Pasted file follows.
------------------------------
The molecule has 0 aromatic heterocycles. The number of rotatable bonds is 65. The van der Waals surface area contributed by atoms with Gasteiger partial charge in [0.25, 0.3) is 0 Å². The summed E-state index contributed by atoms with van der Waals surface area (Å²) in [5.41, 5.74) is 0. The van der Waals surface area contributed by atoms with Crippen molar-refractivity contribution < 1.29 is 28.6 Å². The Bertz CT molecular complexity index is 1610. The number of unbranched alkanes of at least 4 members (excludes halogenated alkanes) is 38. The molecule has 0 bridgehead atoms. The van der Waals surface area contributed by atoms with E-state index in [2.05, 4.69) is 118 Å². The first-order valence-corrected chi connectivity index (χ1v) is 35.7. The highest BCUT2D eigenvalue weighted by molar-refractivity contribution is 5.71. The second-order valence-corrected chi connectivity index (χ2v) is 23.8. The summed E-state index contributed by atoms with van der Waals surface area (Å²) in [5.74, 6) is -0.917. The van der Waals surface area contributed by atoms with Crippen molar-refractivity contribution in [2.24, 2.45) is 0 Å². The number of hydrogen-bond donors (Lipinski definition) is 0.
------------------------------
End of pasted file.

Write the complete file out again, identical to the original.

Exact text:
The molecule has 0 aromatic heterocycles. The number of rotatable bonds is 65. The van der Waals surface area contributed by atoms with Gasteiger partial charge in [0.25, 0.3) is 0 Å². The summed E-state index contributed by atoms with van der Waals surface area (Å²) in [5.41, 5.74) is 0. The van der Waals surface area contributed by atoms with Crippen molar-refractivity contribution < 1.29 is 28.6 Å². The Bertz CT molecular complexity index is 1610. The number of unbranched alkanes of at least 4 members (excludes halogenated alkanes) is 38. The molecule has 0 bridgehead atoms. The van der Waals surface area contributed by atoms with E-state index in [2.05, 4.69) is 118 Å². The first-order valence-corrected chi connectivity index (χ1v) is 35.7. The highest BCUT2D eigenvalue weighted by molar-refractivity contribution is 5.71. The second-order valence-corrected chi connectivity index (χ2v) is 23.8. The summed E-state index contributed by atoms with van der Waals surface area (Å²) in [5.74, 6) is -0.917. The van der Waals surface area contributed by atoms with Crippen molar-refractivity contribution in [2.24, 2.45) is 0 Å². The number of hydrogen-bond donors (Lipinski definition) is 0.